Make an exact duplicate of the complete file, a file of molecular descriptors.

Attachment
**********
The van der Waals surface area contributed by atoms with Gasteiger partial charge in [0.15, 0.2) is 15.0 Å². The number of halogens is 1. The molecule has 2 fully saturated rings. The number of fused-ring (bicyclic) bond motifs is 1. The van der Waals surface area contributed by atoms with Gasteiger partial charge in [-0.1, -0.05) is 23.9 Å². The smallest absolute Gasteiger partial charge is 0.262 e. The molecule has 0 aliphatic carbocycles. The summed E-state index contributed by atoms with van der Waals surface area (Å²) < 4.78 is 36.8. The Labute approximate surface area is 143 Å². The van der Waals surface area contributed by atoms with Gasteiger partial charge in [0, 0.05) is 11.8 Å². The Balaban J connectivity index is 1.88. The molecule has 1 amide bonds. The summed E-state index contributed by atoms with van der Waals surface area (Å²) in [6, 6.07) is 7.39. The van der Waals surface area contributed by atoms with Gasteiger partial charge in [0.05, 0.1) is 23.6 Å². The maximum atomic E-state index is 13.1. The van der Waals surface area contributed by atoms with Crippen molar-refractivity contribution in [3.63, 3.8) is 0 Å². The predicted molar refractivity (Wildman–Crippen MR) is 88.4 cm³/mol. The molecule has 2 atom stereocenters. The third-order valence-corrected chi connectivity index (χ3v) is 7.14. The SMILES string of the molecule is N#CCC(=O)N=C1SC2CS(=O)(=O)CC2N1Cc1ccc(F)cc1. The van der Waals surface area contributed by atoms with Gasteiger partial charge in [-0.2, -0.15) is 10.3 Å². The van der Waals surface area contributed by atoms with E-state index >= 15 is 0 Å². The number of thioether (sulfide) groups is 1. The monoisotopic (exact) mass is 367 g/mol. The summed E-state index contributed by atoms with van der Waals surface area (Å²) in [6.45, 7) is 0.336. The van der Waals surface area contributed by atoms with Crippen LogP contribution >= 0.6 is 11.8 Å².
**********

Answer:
The van der Waals surface area contributed by atoms with Gasteiger partial charge in [0.15, 0.2) is 15.0 Å². The number of halogens is 1. The molecule has 2 fully saturated rings. The number of fused-ring (bicyclic) bond motifs is 1. The van der Waals surface area contributed by atoms with Gasteiger partial charge in [-0.1, -0.05) is 23.9 Å². The smallest absolute Gasteiger partial charge is 0.262 e. The molecule has 0 aliphatic carbocycles. The summed E-state index contributed by atoms with van der Waals surface area (Å²) < 4.78 is 36.8. The Labute approximate surface area is 143 Å². The van der Waals surface area contributed by atoms with Gasteiger partial charge in [0, 0.05) is 11.8 Å². The Balaban J connectivity index is 1.88. The molecule has 1 amide bonds. The summed E-state index contributed by atoms with van der Waals surface area (Å²) in [6, 6.07) is 7.39. The van der Waals surface area contributed by atoms with Gasteiger partial charge in [0.05, 0.1) is 23.6 Å². The maximum atomic E-state index is 13.1. The van der Waals surface area contributed by atoms with Crippen molar-refractivity contribution in [3.63, 3.8) is 0 Å². The predicted molar refractivity (Wildman–Crippen MR) is 88.4 cm³/mol. The molecule has 2 atom stereocenters. The third-order valence-corrected chi connectivity index (χ3v) is 7.14. The SMILES string of the molecule is N#CCC(=O)N=C1SC2CS(=O)(=O)CC2N1Cc1ccc(F)cc1. The van der Waals surface area contributed by atoms with Gasteiger partial charge in [-0.2, -0.15) is 10.3 Å². The van der Waals surface area contributed by atoms with E-state index >= 15 is 0 Å². The number of thioether (sulfide) groups is 1. The monoisotopic (exact) mass is 367 g/mol. The summed E-state index contributed by atoms with van der Waals surface area (Å²) in [6.45, 7) is 0.336. The van der Waals surface area contributed by atoms with Crippen LogP contribution >= 0.6 is 11.8 Å².